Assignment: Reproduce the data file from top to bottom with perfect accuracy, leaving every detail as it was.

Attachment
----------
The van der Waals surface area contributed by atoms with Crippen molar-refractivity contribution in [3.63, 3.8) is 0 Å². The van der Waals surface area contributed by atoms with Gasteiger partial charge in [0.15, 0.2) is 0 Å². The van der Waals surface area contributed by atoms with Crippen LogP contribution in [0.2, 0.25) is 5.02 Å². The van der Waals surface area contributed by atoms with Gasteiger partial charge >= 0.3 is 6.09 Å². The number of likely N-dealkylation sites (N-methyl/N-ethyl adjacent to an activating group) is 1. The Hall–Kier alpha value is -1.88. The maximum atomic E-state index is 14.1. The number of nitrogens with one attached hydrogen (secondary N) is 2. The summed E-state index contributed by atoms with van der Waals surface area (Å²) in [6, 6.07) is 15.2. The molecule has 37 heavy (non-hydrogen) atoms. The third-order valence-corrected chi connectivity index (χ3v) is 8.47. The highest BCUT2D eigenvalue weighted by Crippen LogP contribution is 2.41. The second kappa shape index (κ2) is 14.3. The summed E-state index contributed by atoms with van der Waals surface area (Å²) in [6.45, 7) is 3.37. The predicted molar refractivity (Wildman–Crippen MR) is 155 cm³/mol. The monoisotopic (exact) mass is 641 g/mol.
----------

The van der Waals surface area contributed by atoms with Crippen molar-refractivity contribution in [3.63, 3.8) is 0 Å². The van der Waals surface area contributed by atoms with Gasteiger partial charge in [0.15, 0.2) is 0 Å². The van der Waals surface area contributed by atoms with Crippen LogP contribution in [0.2, 0.25) is 5.02 Å². The van der Waals surface area contributed by atoms with Gasteiger partial charge >= 0.3 is 6.09 Å². The number of likely N-dealkylation sites (N-methyl/N-ethyl adjacent to an activating group) is 1. The Hall–Kier alpha value is -1.88. The maximum atomic E-state index is 14.1. The number of nitrogens with one attached hydrogen (secondary N) is 2. The summed E-state index contributed by atoms with van der Waals surface area (Å²) in [6, 6.07) is 15.2. The molecule has 37 heavy (non-hydrogen) atoms. The third-order valence-corrected chi connectivity index (χ3v) is 8.47. The highest BCUT2D eigenvalue weighted by Crippen LogP contribution is 2.41. The second kappa shape index (κ2) is 14.3. The summed E-state index contributed by atoms with van der Waals surface area (Å²) in [6.45, 7) is 3.37. The predicted molar refractivity (Wildman–Crippen MR) is 155 cm³/mol. The monoisotopic (exact) mass is 641 g/mol.